Tuesday, March 20, 2018

"An Everlasting Love" by Bishop David Bennett, Wales, UK

"One favourite patient I got to know had been in and out of hospital several times, and all staff on the Medical / Surgical ward had grown quite attached to her and her husband.

This lady came to mind as it is the anniversary of her departing for ‘home’. In spite of terminal cancer and the resulting pain, this lady never once failed to give us a smile or a hug. Mindful that all cancer patients have to be carefully touched and handled, some receiving even a slight hug could be extremely painful for them. Whenever her husband came to visit, she truly did perk up and glow. He was a nice man, very polite and as friendly as his wife.

It is quite natural for us to get quite attached to such lovely people and it was always a pleasure to care for her. I and others admired their expressions of love to one another.
Daily he brought her fresh flowers and a smile, then sat by her bed as they held hands and talked quietly. When the pain was too much and she cried or became confused, he gently hugged her in his arms and whispered until she rested. God Bless him he spent every available moment at her bedside, giving her small sips of water and stroking her brow. Every night, before he left for home, he closed the door so they could spend time alone together.

When he was gone, we’d find her sleeping peacefully with a smile on her lips. On this night however, things were different. As soon as I entered, the day nurses advised she had steadily taken a turn for the worse and wouldn’t make it through the night. Although all present and on duty in charge of this ladies immediate care were sad, I knew that this was for the best. At least this lady who became a special friend wouldn’t be in pain any longer. I checked on her first. When entering the room, she aroused and smiled weakly, but it was her breathing which was noticeably laboured and I could tell it wouldn’t be long.

Her husband sat beside her, smiling too, and said, “My love is finally going to get her reward.” I cannot deny that a lump came in my throat and tears came to my eyes, no matter how hard I tried to stop them, after all we have emotions and are not exempt from them, so I asked if they needed anything and departed quickly.

I offered care and comfort throughout the evening, and about midnight this lovely warm lady passed away with her husband still holding her hand. I consoled him and with tears running down his cheeks he said, “May I please be alone with her for a while?”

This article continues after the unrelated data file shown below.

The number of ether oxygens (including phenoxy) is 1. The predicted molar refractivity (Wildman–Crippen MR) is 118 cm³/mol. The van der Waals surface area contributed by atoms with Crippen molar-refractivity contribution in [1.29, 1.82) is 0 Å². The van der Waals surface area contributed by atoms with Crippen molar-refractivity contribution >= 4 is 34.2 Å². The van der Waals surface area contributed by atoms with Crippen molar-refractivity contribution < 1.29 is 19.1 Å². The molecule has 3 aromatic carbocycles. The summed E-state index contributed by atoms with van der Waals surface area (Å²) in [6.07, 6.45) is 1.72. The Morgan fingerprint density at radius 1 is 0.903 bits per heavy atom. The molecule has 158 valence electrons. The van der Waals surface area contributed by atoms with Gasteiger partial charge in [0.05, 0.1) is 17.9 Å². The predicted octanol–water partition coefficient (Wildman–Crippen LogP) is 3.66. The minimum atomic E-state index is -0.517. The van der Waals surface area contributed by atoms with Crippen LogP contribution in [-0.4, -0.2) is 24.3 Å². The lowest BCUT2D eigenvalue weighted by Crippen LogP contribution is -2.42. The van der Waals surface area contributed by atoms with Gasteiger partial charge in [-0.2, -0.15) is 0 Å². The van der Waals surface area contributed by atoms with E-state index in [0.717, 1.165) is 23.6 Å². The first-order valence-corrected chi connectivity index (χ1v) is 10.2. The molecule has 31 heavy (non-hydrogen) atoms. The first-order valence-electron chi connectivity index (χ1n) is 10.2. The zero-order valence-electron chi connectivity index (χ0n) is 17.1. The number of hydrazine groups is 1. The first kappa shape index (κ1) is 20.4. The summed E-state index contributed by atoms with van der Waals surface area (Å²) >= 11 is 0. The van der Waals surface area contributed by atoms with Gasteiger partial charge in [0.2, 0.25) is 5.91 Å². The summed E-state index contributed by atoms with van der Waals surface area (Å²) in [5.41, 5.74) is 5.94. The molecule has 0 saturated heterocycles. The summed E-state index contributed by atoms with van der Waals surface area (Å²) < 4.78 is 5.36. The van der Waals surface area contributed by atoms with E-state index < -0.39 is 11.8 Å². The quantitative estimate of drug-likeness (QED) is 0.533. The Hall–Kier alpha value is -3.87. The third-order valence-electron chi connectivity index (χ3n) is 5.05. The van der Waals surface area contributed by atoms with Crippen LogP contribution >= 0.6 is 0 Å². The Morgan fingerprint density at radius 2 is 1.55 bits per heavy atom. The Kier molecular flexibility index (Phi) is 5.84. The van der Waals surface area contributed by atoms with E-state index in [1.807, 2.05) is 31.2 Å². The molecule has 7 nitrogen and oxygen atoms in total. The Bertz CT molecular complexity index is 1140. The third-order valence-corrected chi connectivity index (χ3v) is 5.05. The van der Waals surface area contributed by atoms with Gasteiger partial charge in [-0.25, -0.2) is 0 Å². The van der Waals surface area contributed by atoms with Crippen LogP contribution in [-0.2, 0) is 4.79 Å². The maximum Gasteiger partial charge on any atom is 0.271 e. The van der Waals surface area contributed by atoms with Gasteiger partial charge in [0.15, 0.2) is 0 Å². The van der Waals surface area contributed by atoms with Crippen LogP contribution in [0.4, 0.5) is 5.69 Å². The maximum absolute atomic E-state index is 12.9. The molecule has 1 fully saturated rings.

I placed my hand gently on his shoulder, I had no reason to speak and closed the door behind me. I stood outside that room, discreetly blotting my own eyes and missing a lady who had become my friend too, knowing I would also miss her welcoming smile. I could feel the pain of her husband in my own heart.

Suddenly from this room came the most beautiful male voice I have ever heard singing. It was almost haunting the way it floated through the corridor. 

I witnessed other nurses had stepped out into the long corridor to listen as he sang “Beautiful Brown Eyes” at the top of his lungs. When the tune faded, the door opened and he called to me. He looked me in the eyes then hugged me close saying, “I sang that song to her every night from the first day we met. Normally I close the door and keep my voice down so as not to disturb the other patients. But I had to make sure she heard me tonight as she was on her way to heaven, she had to know that she will always be my love forever. Please will you apologise to anyone I have bothered. I just don’t know how I will make it without her, but I will continue to sing to her every night. 

Do you think she will hear me ?” I nodded my head “yes”, still unable to speak. He then hugged me again, patted me on the back thanking me for being their friend. He turned to the nurses present offering his appreciation to them, then slowly turned and walked down the corridor, his back hunched, whistling the song softly as he went. May both now be in tune with each other.

God Bless them both for the wonderful times they shared a part of their life with me, which has enriched my people skills, and my empathy in Ministry life too."

Many waters cannot quench love. Rivers cannot wash it away. If a man tried to buy it with everything he owned, he couldn’t do it.

Oratory of St Luke the Physician
Wales. UK.

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